Breakdown: Guscott’s winning moment in ’97

Jeremy Guscott’s celebrated drop goal is considered one of the iconic moments in Lions and rugby history, setting up a famous series victory and ensuring the 1997 squad’s place in the pantheon. [more]

Breakdown: Guscott’s winning moment in ’97

Breaking down the moment shows key involvements from several others, while before his iconic kick Guscott himself makes two vital interventions early in the move to put the team in position.

The sequence begins with the teams deadlocked at 15-15 and John Bentley choosing to run the ball out of defence, rugby league style. The Lions had run from deep throughout the Tour, most notably for Bentley’s superb score against the Gauteng Lions, and stuck to that principle. Shades of Liam Williams 20 years later.

This time the Englishman’s run was halted by a tackler but rather than set up a ruck with both hands free he chooses to pass. Guscott is next in line but the pass is too far in front and, vitally, he chooses not to catch, withdrawing his hand at the last moment. Alan Tait, Bentley’s fellow League star, picks up brilliantly and continues moving forward. With no space to run into he opts to drop the ball on his toe but his attempted grubber kick doesn’t quite come off and Henry Honnibal looks to have controlled the situation for the Springboks, diving on the ball and standing as his pack gathers in support.

But Guscott has tracked alongside Tait and gets to Honnibal, tackling and then crouching over the Springbok out-half.

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The management team’s discussion of Back during the selection meeting captured on Living With Lions was that he would present a different challenge to the Springboks during the latter part of the game once he had replaced Richard Hill.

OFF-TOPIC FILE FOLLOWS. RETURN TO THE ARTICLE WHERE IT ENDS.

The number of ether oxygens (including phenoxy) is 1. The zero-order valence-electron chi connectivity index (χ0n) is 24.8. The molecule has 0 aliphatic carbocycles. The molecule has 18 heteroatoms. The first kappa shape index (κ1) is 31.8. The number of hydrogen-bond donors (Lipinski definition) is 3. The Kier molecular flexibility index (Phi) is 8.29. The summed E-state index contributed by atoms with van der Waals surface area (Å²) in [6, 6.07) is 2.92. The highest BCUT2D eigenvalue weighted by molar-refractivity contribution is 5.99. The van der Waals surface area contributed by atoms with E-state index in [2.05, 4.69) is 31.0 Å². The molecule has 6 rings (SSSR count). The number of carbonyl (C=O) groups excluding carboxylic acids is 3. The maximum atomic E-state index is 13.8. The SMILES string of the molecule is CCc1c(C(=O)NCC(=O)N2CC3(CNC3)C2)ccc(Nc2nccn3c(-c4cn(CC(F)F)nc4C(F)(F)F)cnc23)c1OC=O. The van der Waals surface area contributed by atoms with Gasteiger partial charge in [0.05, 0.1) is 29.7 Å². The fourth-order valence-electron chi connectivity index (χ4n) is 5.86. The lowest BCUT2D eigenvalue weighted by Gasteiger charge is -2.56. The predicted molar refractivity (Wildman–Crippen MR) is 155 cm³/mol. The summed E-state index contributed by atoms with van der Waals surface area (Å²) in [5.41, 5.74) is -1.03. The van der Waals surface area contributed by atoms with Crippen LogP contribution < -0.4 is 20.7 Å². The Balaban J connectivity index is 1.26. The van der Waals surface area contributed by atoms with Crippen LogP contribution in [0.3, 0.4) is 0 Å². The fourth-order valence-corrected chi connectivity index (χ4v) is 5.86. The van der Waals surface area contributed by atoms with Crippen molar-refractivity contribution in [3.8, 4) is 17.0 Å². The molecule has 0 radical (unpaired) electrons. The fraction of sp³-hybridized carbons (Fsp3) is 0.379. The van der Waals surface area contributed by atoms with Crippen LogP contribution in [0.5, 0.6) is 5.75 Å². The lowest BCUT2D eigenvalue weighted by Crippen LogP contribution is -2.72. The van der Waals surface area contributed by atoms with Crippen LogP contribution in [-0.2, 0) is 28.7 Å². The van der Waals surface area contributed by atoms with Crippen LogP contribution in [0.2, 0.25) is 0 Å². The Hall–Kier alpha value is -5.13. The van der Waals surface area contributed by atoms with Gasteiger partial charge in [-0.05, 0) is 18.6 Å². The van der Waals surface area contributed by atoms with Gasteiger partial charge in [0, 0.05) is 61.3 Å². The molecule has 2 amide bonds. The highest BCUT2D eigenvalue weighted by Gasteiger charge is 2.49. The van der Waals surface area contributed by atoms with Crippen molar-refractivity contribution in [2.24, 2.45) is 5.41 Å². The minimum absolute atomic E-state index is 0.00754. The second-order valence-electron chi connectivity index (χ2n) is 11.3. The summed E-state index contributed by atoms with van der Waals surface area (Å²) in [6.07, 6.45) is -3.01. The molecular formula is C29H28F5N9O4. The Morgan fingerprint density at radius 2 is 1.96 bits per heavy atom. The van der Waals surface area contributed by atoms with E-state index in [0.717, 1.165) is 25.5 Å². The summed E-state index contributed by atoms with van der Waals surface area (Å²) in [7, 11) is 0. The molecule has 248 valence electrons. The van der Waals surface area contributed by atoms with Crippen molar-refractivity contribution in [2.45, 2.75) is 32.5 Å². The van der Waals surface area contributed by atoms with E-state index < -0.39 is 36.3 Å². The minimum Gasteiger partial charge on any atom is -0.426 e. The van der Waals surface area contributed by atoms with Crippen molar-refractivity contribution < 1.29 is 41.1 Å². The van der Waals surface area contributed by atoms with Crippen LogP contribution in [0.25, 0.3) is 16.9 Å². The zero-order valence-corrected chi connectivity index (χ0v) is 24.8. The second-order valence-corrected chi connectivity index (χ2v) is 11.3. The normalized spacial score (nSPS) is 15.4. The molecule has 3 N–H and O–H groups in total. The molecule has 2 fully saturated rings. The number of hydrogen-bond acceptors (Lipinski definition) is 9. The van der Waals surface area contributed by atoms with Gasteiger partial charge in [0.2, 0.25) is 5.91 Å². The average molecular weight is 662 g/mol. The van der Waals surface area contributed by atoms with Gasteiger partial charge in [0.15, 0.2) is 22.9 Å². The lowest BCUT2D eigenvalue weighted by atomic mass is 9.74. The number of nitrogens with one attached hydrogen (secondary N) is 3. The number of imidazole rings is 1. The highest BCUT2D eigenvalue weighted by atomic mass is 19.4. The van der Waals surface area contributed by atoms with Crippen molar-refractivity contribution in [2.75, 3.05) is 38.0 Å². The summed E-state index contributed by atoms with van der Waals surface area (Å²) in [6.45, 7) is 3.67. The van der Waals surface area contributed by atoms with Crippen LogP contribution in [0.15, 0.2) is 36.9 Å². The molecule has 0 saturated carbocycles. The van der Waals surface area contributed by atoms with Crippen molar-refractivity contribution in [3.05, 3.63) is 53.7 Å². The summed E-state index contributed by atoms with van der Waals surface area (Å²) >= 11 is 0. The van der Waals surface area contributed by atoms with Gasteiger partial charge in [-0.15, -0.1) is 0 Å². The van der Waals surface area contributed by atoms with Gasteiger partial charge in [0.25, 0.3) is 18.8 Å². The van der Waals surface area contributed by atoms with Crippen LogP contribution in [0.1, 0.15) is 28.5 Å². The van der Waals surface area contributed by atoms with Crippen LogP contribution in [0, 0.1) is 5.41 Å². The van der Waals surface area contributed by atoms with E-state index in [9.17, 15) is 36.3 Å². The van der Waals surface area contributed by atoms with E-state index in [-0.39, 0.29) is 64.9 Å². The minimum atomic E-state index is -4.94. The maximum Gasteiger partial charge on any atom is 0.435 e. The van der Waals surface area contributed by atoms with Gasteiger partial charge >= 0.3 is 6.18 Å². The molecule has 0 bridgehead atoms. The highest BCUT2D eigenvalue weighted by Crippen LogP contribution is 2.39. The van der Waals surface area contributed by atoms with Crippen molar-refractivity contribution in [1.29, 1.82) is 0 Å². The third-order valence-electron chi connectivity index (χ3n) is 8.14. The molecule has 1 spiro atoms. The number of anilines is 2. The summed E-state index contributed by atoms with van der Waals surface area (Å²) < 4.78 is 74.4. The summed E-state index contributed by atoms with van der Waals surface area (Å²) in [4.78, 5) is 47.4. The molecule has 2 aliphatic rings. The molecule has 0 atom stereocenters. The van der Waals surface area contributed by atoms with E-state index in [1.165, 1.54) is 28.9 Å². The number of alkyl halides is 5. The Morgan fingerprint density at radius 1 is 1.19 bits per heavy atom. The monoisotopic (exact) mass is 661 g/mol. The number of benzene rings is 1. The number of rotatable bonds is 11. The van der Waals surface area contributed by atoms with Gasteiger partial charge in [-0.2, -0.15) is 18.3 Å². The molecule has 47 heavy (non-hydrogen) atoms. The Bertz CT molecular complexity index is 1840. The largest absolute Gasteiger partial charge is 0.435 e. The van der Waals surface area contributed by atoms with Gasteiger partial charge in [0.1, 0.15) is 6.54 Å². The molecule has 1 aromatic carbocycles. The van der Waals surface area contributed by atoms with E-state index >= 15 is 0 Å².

‘He’ll give us something totally different’ as Forwards Coach Jim Telfer put it.

This time, Back and Guscott combine to give the Lions vital ball. Back, in the middle of the ruck, just as numerous South African players appear to have secured possession, appears to make the key intervention as it suddenly pops out on the Lions side.

Keith Wood’s quick thinking and unorthodox style comes to the fore next.

Standing a few yards back, as the rest of the Lions prepare to defend as scrum-half Matt Dawson appeals to the linesman, the Munsterman spots the ball popping out on his side and pounces. Again, there is little hesitation before he does what comes instinctively, picking it up and booting down the line. Like Bentley’s runs, Wood’s excellent kicking game had made appearances throughout the Tour but never more importantly than on this occasion.

The kick is a good one, bouncing into the 22, and as Wood chases, South African outside-centre Percy Montgomery is forced to tap the ball into touch with his foot.

The Lions will have the throw-in.

A driving maul is the option and the pack makes progress forwards and towards the posts. From the sideline, the Lions bench scream for a penalty for pulling it down put none is forthcoming. The Lions will have to pass. Standing at first receiver, Gregor Townsend chooses to attack a large space that has opened between the South African pack and the first defender. Rushing onto the ball, he makes quick yards and vitally, the Lions create a quick, secure ruck with the Springboks slightly back on their heels.

With several Lions lined up to his left and elements of the backline not in position, Dawson has a choice to make. He lifts the ball slightly before firing a pass off his left hand to Guscott.

A drop goal from considerably further out in the first Test had gone astray but Guscott doesn’t appear to have any doubts about having another crack. With the Lions fly-half under the ruck and deep into the Test match, the South African defensive charge is not quite expecting the drop-goal attempt. They get close but crucially, with the rangy Honnibal first among the South African chasers, the trajectory of the ball is high and it evades his fingertips by a matter of centimetres.

The rest is history, as the Lions hang on for the final minutes to seal an epic 18-15 victory.

You can watch the superb Living With Lions sequence depicting the second Test below, including the drama described above!

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